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War, as seen through these soldiers' eyes

`The War Tapes' is one in a growing genre of Iraq documentaries. Now, the challenge is finding an audience.

October 11, 2006|Gina Piccalo | Times Staff Writer

"The War Tapes," a new documentary shot primarily by National Guardsmen in Fallouja with cameras affixed to their gun turrets and to the dashboards of their Humvees, opens with the staccato footage of a gun battle and the terrifying calls of "Sgt. Smith's down! Sgt. Smith's down!"

It's a frightening but familiar scene from a war that is now -- thanks to portable technology and the infinite breadth of the Internet -- considered the most scrutinized in history. Military censorship is no match for a soldier with a hand-held camera and a website.

"War Tapes" opens Friday, joining four other Iraq war documentaries released this fall and adding to the burgeoning array of works in this genre. Among these are Zeitgeist Films' "My Country, My Country"; Focus Feature's "The Ground Truth"; director Robert Greenwald's "Iraq for Sale: The War Profiteers" and the Sundance Film Festival award winner "Iraq in Fragments," a Typecast Releasing/HBO Documentary Films picture. Each demonstrates that filmmakers, perhaps in the spirit of competition, are doggedly following the ever-changing story in Iraq and finding creative ways to capture it. The issue now is finding the audience.

"In previous wars, you had some time for things to filter through," said Michael Tucker, co-director of the 2005 Palm Pictures release "Gunner Palace," and the upcoming Netflix release "The Prisoner or: How I Planned to Kill Tony Blair." "Now everyone's so saturated with images, they don't know how to weigh them anymore....What does it mean? Is there progress? Is there not progress? Everything starts to look the same."

For The Record
Los Angeles Times Wednesday October 18, 2006 Home Edition Main News Part A Page 2 National Desk 2 inches; 83 words Type of Material: Correction
'The War Tapes': An Oct. 11 Calendar section article about the new Iraq war documentary "The War Tapes," which follows three National Guardsmen, said the Army required that the participating soldiers volunteer for the project. It was the National Guard that made that stipulation. The article also said the Army censored grisly footage of three dead insurgents but allowed those images to appear as photos. It was the National Guard that censored the footage, and the photos were used against the Guard's wishes.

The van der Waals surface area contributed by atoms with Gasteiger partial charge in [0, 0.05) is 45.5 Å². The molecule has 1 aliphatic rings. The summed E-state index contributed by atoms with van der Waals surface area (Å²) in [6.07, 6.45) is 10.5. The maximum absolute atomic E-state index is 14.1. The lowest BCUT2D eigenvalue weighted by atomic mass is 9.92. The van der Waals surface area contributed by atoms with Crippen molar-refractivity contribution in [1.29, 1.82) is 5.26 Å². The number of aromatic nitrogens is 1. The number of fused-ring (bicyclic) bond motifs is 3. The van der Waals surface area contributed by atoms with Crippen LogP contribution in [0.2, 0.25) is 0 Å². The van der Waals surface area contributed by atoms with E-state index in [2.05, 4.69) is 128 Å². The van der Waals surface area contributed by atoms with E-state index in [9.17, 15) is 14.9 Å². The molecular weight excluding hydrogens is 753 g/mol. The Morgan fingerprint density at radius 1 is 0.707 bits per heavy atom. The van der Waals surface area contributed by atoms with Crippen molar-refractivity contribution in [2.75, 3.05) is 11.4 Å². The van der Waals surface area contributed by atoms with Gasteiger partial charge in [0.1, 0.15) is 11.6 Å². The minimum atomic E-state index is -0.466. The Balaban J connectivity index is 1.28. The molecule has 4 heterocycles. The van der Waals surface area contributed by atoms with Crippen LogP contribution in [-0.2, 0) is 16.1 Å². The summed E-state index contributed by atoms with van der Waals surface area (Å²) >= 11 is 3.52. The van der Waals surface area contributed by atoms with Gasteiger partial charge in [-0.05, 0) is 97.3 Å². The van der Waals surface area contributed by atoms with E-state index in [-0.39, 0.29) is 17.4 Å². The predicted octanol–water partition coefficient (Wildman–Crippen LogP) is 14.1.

While the glut of bleak war footage isn't an easy sell to already desensitized audiences, these films offer more intimate views of war that give more contexts to the chaos. "War Tapes" and "The Ground Truth" tell the wrenching stories of Iraq war veterans. Both "Iraq in Fragments" and "My Country, My Country" reveal the Iraqi perspective under U.S. occupation. "Iraq for Sale: The War Profiteers" shows the human cost of using corporations in Iraq to do the job of government.

"War Tapes" came about after director Deborah Scranton declined an invitation to embed with the New Hampshire National Guardsmen, instead negotiating a deal to give cameras to soldiers headed to Fallouja in March 2004. The Army's main caveat was that the soldiers had to volunteer. Ten of the 180 soldiers in the Charlie Company, 3rd of the 172nd Infantry (Mountain) Regiment agreed. Just three ended up in the film.

"As these guys went to get on the plane," said Scranton in a phone call from her home in Goshen, N.H., "one of them leaned into me and said, 'Please don't let us die anonymous.' "

The film follows Sgt. Steve Pink, a part-time carpenter, now 27; Sgt. Zack Bazzi, a Lebanese American psychology student, also 27; and Spc. Michael Moriarity, a forklift operator, now 36. They expected a yearlong assignment escorting Halliburton supply trucks and patrolling neighborhoods. Instead, they arrived just before the Fallouja insurgents strung up the charred bodies of contractors. Suddenly, their jobs became a game of Russian roulette. "If I play the odds," said Pink in the film, "one of us will die before the tour is over."

Scranton deliberately avoided going to Iraq, she said, to prevent her own perspective on the war from infiltrating the film. Instead, during the course of the year, she earned the trust of the soldiers by vigilantly monitoring her AOL/Instant Messenger account for the ping of news from Camp Anaconda in the Sunni Triangle.

"The closer I got with her, the more I trusted her, the more I knew her," said Bazzi in a phone call from Portsmouth, N.H. "Every now and then, she would say, 'Put the camera on your face. Don't be shy.' "

Together with two other soldiers who don't appear in the film, Bazzi, Pink and Moriarity shot 800 hours of footage of the combat, carnage and terror of war, right along with the day-to-day tedium, cynicism and longing that marked the assignment. In the film, they weep over an Iraqi killed by their convoy; numbly recount the viscera left over after a car bomb, even vow to recycle and lead a greener life if it would end the battle for oil. The Army censored only one scene -- grisly footage of three dead insurgents -- allowing those images to appear as photos.

All this was enough to persuade "The Fog of War: Eleven Lessons From the Life of Robert S. McNamara" executive producer Robert May and "Hoop Dreams" creator Steve James to join the project in 2005. After a year of editing, including 200 more hours of footage shot of the soldiers' families at home, the movie premiered last spring at the Tribeca Film Festival, where it won the award for best documentary feature.

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